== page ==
opportunity, diversity, inclusion

Article provided by Jamie Mackenzie, Director of marketing at Sodexo Engage

It wasn’t long ago that the Oscars came under scrutiny for being anything but diverse.

But over the last three years we’ve seen some major improvements in film industry. In fact, well over a third (36.3 per cent) of characters in films released in 2018 came from under-represented groups – a vast improvement in such a small space of time.

While these milestones give cause for celebration, diversity is still an issue that plagues many other industries in the UK. To put this in to perspective, one in eight of the working age population is from a black or ethnic minority background, yet just six per cent of BAME individuals hold senior management roles. We also now have more women working than ever before, yet only 9.7 per cent of executive positions in the FTSE 100 companies are held by females. To top it off, its been widely reported that people with autism are highly intelligent and analytical individuals, however, only 16 per cent of autistic people in the UK have a job.

A business with a diverse range of employees is much more likely to report being more creative, innovative and productive, with companies in the top quartile for ethnic diversity outperforming their competitors by an impressive 35 per cent. Embracing diversity and promoting inclusivity in the workplace isn’t just the right thing to do, it makes commercial sense.

Getting a foot in the door

Promoting inclusivity starts at the recruitment stage. Shockingly, those applying for a job from ethnic minority backgrounds have to send 60 per cent more applications to get a positive response from employers. And even when jobseekers do get an interview, 80 per cent of employers admit to making decisions based on regional accents.

Jobseekers have multiple hurdles to get over these days, but being different, shouldn’t stop someone from proving their worth. Employers should look beyond culture fit and instead hire for culture add – bringing in employees that bring something different to the company that doesn’t currently exist.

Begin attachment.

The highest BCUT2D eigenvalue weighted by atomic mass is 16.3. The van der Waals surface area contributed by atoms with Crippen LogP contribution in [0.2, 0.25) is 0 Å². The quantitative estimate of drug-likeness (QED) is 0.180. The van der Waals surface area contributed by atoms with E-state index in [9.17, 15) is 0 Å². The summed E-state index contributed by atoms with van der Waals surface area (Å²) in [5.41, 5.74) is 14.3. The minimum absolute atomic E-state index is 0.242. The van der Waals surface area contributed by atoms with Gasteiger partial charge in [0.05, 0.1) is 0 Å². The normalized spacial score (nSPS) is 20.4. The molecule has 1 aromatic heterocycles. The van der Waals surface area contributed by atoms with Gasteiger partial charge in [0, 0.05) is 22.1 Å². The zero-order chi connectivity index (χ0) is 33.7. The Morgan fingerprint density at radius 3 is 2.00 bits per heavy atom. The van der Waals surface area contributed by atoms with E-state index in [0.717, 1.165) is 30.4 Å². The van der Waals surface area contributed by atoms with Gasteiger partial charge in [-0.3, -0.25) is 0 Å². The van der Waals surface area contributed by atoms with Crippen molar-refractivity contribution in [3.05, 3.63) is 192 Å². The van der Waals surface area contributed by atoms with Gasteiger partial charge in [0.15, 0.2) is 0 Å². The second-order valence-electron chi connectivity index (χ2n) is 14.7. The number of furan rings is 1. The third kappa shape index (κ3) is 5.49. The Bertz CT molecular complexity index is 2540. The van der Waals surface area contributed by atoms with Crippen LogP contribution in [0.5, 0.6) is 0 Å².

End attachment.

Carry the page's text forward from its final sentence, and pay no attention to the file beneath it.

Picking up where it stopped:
Interviewers and recruiters can be guilty of unconscious bias and this can have a knock-on impact on who a company employs. One way to avoid making snap judgments is to use blind CVs, removing personal details to allow the hiring manager to focus more on skills and experience. Employers should also consider providing unconscious bias training across the business to ensure everyone is self-aware of how their unconscious biases could get in the way of their decisions.

Keep your culture in check

Diversity isn’t a numbers game; it’s about building a workplace culture that allows everyone to thrive irrespective of their background, circumstance or identity. Creating an environment where all employees feel valued, respected and safe.

It is the duty of an employer to make sure that everyone has a voice and feels part of the team without needing to conform or change themselves in some way to feel included. This starts with moving from ‘this is how we do things around here’ to having a culture where people are encouraged to think differently and challenge the norm.

For inclusivity to really take root, the whole business needs to get on board. This is where company-wide diversity training can help. External consultants can be brought in to give employees a better understanding of the topic and show them how to be inclusive in their day-to-day interactions with each other.

Diversity and inclusivity is not a tick box exercise. It’s an ongoing process that requires thoughtful planning from recruitment to retention and should be the responsibility of every person in the organisation, regardless of position. Having a workforce that is rich in diversity culture, skill sets, abilities and experiences can be the key to having a thriving and productive workforce.

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